Communities living close to the river banks where sand and gravel quarry operations exist become more vulnerable to disasters, claims a study by a local environment group.
The Interfacing Development Interventions for Sustainability (IDIS) yesterday said there is a spike in the approved sand and gravel applications to meet construction aggregates that can support the rapid infrastructure boom in the city. The extraction, IDIS executive director Chinkie Peliño-Golle said, poses a threat to the river systems and the surrounding environment.
They raised concern that these extractions operate within or near the city’s conservation areas.
Lawyer Mark T. Peñalver, IDIS project coordinator, said the City’s Comprehensive Zoning Ordinance clearly prohibits the “exploitation of quarry resources and commercial and sand and gravel resources” and the Watershed Code also “prohibits quarrying in conservation areas and in Agroforestry and Agricultural Non-Tillage Areas [Art. 9].”
On May 5, 2015, an ordinance that bans mining operations was passed in the city. Ordinance No. 0325-15 otherwise known as “An Ordinance Closing Off the City of Davao to Mining Operations” was authored by the late councilor Leo Avila III and councilor Danilo Dayanghirang.
Section 5 of the ordinance states that “no approval shall be granted or issued by the city through its Sangguniang Panglunsod to any person, natural or juridical, to undertake any and all forms of mining operation in any area within the territorial jurisdiction of Davao City, except rocks and mineral substances classified under the quarry resources.”
As an exception, the ordinance does not cover the extracting of rocks and other minerals under the classification of “quarry resources.”
Quarry resources are any common rock or other mineral resources that does not contain what the ordinance specified as metals or metallic constituents or other valuable minerals in economically workable quantities.
The study was conducted to assess the environmental conditions of areas where there are quarry operations. It specifically aimed to: inspect environmental conditions of quarry areas and compliance of quarry operators to environmental policies; assess existing monitoring scheme of CENRO as the lead agency tasked to monitor quarry operations in the city, and; validate compliance of quarry operators to existing environmental policies in Davao City.
The results of the study show that: “there is a lenient system of approval for permittees having approved operators to extract resources within and near conservation areas, violating existing environmental laws of the city and threatening what are supposedly priority areas for protection. Further, there is no clear indication as to whether reports/complaints (e.g. operating during night time) submitted to CMRB are acted upon – validated on the ground. On the ticketing system, what observed to have deficiencies is that the lack of actually weighing truckloads, ticket releasing is based only on the agreement of the ticketing officer and operator or depending on the allowed truck load capacity. Most cases the indicated weight is less than the actual agreed capacity which is favorable for the operator to over extract and obtain more profit.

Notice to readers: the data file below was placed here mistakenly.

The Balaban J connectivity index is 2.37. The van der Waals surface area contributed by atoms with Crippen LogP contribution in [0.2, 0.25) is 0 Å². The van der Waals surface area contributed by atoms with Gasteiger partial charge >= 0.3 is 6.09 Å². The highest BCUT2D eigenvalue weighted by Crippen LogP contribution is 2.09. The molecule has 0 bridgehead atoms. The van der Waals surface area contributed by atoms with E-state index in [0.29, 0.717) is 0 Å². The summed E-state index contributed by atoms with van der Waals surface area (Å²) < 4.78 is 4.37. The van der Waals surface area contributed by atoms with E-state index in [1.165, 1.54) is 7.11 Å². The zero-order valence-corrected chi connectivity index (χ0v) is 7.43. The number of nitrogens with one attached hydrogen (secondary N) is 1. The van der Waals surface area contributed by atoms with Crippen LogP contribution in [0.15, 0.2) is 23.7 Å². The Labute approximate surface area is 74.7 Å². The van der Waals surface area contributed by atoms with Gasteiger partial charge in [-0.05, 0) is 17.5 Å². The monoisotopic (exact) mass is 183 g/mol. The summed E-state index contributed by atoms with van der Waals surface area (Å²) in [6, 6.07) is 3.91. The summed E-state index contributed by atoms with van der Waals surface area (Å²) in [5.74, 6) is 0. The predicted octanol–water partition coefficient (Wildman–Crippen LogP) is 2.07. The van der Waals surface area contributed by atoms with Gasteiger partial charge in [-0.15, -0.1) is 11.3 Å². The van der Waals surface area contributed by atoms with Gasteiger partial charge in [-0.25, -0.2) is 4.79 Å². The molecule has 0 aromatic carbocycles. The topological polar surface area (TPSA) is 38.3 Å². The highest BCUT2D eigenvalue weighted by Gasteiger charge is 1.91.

“The current monitoring system is ineffective to check actual compliance of operations and real time conditions in the area given the low frequency of field visits citing distance and accessibility of the quarry sites from the city center.”
Some of the recommendations are for CENRO to develop enhanced and comprehensive approval process including validation of location/proximity to the City’s declared conservation zones, and requiring management plans from quarry operators to be disseminated to the public; DENR or the City Mining Regulatory Board should require and implement a programmatic environmental impact assessment of rivers to cover the whole stretch of the river including its tributaries; improve monitoring system to go beyond spot checks of declared volume of extraction to include environmental conditions in the area and effects to nearby communities, and; explore community-based reporting of violations and conditions through the BLGU tanod/police and community members.
It urges the city council to conduct a threshold capacity assessment especially for Davao and Lasang rivers; review and update the Mining Ordinance of Davao City and/or pass a separate Ordinance specifically regulating sand and gravel or non-metallic quarrying, and; ensure equitable benefit sharing to cover long-term costs of negative health, environmental and social costs to the communities in the area.
In an earlier interview with Mindanao Times, Penalver said that the presence of quarry sites could contribute to the degradation of the Davao river. IDIS had previously recommended mitigating measures in areas where quarry sites are present such as rehabilitation of the riverbanks and planting of trees in the highlands of the city.
He said they are very vigilant in monitoring the quarrying in the Davao river even if they are also aware that these extractive activities are needed for the city’s infrastructure development. The barangays, Penalver said, have the lead role in ensuring that the environment is protected and in monitoring quarry operations in their community.